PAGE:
At the river last week, Logsdon pulled his lesson plan -- laminated -- out of the depths of his loose Gore-Tex wetsuit. Students had already gone over the safety lessons and begun to learn the basics of working as a team, balancing their strength with the force of the river, to move forward.
With Logsdon and Assistant Professor Terry Peterson guiding them in two rafts, students practiced paddling in flat water. They pulled onto shore and pushed through brambles, neoprene booties sinking into soft river sand as they walked along the banks looking at the rapids, looking for the best line through.
"Scouting makes me think about how I look at my life," Peterson told them. "You look at where you want to end up," she said, pointing to the calm water downstream.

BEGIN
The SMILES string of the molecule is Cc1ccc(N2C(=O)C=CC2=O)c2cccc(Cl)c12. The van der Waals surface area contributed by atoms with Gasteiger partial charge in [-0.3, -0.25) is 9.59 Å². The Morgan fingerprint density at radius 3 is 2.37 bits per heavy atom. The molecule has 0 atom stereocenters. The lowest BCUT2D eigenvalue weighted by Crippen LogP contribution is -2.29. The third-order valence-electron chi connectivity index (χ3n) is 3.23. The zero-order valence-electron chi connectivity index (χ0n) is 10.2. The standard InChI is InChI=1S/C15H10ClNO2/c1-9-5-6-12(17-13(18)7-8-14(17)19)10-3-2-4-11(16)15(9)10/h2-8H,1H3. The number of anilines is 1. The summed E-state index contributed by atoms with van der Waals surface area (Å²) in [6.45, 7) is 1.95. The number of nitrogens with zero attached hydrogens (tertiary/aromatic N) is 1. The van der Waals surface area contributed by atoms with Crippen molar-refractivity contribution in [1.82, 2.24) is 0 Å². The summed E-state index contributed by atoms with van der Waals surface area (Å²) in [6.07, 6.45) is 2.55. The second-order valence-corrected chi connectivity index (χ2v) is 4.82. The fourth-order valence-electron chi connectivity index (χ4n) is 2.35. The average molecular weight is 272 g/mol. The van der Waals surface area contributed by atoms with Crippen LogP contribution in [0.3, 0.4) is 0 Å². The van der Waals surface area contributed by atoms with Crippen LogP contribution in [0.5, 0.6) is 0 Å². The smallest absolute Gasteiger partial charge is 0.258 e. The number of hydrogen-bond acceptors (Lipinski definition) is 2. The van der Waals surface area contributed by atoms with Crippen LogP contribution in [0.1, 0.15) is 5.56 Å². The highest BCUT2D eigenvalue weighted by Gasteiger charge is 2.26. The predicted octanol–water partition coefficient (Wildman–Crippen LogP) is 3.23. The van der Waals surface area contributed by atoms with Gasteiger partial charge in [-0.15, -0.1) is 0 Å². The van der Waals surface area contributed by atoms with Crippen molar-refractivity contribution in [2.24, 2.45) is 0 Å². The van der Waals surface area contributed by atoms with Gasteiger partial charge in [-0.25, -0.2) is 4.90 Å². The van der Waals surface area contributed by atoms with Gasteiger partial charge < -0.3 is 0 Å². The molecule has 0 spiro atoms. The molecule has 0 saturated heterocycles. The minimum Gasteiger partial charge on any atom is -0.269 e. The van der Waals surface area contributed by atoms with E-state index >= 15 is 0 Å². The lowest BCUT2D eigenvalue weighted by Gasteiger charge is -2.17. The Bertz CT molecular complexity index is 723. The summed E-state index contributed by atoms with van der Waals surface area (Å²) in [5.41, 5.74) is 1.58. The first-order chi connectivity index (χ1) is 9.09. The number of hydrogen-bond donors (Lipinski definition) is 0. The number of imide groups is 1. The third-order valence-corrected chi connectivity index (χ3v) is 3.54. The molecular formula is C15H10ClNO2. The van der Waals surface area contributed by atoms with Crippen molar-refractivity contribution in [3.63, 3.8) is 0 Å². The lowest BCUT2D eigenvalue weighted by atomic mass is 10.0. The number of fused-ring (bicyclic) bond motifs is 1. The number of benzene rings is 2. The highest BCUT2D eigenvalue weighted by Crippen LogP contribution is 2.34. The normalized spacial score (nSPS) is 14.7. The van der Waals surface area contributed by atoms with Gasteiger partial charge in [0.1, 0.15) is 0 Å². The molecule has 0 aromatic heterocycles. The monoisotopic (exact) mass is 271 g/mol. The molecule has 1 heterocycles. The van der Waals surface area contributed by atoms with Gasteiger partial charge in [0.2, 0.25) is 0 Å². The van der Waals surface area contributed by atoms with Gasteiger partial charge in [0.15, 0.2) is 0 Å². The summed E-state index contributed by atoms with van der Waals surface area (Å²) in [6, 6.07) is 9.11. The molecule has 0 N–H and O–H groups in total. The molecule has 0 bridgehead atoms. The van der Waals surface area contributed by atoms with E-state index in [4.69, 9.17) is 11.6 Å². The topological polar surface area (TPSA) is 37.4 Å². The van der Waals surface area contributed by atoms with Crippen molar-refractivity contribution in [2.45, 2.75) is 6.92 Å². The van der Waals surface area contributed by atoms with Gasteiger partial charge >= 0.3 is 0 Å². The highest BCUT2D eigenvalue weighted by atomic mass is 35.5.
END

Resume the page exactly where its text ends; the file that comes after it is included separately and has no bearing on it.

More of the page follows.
After finishing at Garrett, some graduates work at stores selling gear or lead trips anywhere from West Virginia to Costa Rica to the Rockies to Thailand. Some wait , some lead university outdoor adventure programs.
Poticny wants to own an outfitter business. "First, I want to play -- be my own person for a while, do the Manifest Destiny thing, go west, be a guide for a while, do as many rivers as I can, as many mountains as I can." He paused, and grinned. "Then get an MBA, I guess."
After scouting the rapids, students climbed back into the rafts and surged forward, with Peterson and Logsdon shouting commands and paddles flying in unison, cold water spraying their faces and their legs braced as they bounced up off the sides. Balassone, in a kayak, got tossed upside down and fought his way upright, still pitching through the rapids. And then they were out the other side, floating downstream in the sun.